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The crash freaks don't care as long as they buy a house.  It is ironically exactly the obsessive behaviour that causes hyperinflation of property in the first place.  Quite funny really.

No, lost you completely there. I buy a house after the crash, for cash or a small mortgage, pay it off quickly if the latter, then live rent and mortgage free, only paying to maintain the property. How does that compare to a bunch of brain - dead sheeple taking out Liar loans because a fat bird on the telly told them to?

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Agreed, new listings in my area are very thin on the ground. As mentioned I think there are people who not only don't want to realise a loss but more importantly have a lender who isn't going to be happy to transfer the mortgage to another property. If memory serves HSBC don't let you move without re-evaluating your circumstances.

This is more widespread than HSBC. They will do a credit check, and will refuse you to transfer. This has happened to many people who want to trade up, I have first hand evidence of this from associates.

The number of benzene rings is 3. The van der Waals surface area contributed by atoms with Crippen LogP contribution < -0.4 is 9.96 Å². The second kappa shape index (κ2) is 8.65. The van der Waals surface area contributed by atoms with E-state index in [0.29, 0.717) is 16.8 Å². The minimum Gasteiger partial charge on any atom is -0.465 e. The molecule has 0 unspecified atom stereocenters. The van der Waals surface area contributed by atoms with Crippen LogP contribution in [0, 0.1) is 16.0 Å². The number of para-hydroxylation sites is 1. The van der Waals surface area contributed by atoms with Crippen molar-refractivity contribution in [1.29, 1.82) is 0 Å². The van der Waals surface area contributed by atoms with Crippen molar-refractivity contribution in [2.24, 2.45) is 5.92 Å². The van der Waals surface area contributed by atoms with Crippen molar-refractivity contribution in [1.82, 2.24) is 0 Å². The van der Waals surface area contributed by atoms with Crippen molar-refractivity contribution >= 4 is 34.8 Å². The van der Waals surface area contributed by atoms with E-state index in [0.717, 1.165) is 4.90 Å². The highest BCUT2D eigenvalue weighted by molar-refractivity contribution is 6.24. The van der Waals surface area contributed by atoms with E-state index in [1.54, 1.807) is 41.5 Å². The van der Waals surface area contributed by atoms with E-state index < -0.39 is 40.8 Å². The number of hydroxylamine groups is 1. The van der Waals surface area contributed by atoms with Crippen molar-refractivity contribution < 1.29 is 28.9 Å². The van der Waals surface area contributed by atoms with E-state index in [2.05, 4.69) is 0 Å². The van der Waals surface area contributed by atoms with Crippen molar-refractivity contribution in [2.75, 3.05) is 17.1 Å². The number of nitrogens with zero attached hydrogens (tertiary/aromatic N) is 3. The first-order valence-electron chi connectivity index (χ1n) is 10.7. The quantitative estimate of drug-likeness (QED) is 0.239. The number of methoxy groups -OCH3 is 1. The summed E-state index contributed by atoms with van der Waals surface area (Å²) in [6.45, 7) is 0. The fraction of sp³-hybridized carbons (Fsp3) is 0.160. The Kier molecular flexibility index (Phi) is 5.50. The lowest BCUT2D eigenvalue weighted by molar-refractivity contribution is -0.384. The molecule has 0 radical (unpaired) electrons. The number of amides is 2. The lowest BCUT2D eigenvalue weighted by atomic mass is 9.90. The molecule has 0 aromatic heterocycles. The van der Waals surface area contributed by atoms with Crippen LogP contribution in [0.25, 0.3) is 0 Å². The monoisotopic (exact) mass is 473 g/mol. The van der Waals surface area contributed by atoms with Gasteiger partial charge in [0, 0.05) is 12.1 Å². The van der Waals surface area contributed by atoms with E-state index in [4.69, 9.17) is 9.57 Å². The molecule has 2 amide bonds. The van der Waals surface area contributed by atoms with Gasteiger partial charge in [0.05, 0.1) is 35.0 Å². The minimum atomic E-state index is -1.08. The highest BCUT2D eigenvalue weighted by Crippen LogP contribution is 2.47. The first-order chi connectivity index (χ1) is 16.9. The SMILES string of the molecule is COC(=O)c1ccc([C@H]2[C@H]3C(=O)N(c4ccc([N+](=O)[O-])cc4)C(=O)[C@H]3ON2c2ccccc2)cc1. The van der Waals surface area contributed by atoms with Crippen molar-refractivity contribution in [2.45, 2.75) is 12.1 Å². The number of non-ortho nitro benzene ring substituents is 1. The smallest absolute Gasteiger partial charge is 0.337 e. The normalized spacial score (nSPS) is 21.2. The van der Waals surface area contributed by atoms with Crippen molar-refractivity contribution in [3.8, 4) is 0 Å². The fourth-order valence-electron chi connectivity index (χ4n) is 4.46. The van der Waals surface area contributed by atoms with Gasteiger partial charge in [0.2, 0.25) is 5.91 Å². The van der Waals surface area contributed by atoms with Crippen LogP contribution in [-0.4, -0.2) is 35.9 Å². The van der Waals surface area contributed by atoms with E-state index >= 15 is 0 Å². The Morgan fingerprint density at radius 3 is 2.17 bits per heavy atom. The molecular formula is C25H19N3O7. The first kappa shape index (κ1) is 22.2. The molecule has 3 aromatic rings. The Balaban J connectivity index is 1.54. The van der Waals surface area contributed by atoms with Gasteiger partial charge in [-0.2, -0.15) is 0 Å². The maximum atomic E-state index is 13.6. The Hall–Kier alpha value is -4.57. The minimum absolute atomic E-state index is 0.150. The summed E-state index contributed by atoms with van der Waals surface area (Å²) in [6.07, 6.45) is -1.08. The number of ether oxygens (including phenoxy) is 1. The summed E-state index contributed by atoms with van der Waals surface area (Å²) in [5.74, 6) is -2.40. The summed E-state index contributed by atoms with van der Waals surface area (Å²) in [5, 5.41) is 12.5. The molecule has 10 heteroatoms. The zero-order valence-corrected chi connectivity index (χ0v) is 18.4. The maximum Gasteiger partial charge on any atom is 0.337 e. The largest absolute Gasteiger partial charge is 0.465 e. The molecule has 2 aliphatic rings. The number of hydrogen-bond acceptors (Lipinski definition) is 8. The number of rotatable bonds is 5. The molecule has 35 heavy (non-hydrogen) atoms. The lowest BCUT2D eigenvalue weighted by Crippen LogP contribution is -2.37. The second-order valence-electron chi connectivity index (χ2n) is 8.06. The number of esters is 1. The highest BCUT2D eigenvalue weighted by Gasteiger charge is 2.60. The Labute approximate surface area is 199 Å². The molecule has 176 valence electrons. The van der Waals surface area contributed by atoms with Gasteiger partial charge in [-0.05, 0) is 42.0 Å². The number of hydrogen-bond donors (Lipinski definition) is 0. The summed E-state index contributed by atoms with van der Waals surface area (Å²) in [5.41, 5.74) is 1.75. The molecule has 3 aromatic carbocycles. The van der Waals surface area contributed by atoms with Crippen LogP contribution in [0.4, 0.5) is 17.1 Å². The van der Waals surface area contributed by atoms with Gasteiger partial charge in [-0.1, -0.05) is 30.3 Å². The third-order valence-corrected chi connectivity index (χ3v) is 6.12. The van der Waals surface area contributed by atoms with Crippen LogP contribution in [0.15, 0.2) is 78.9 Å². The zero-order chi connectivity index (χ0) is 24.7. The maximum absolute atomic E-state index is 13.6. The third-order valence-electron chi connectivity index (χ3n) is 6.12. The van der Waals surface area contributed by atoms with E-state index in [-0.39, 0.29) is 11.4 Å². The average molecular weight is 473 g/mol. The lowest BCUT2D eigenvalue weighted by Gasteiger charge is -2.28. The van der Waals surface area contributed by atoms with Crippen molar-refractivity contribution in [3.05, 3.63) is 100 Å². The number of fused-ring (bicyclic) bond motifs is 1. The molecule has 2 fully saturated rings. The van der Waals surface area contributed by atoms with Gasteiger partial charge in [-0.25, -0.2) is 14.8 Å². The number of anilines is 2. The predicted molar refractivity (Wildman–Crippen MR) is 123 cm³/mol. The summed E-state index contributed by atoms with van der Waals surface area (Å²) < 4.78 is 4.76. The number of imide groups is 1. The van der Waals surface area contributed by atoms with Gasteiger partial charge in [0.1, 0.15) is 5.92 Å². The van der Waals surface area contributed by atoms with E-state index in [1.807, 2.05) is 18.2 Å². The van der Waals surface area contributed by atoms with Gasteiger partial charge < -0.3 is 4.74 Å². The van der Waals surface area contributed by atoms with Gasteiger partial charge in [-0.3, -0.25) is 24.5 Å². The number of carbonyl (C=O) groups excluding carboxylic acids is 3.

Edited by Money Spinner
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The crash freaks don't care as long as they buy a house. It is ironically exactly the obsessive behaviour that causes hyperinflation of property in the first place. Quite funny really.

What first brought you to a website called housepricecrash and why did you create a log in ? It's weird.

I despise X Factor and am confident I wouldn't get on with any x factor fans. this alone would be enough to stop me finding an x factor forum, creating an account and winding up the posters there by acting like a bell-end.

I think its you who displays obsessive behaviour, you freak.

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This is more widespread than HSBC. They will do a credit check, and will refuse you to transfer. This has happened to many people who want to trade up, I have first hand evidence of this from associates.

What about trading sideways ?

I wonder how many people, while not in negative equity, still can't move because they no longer meet lending criteria for their existing amount.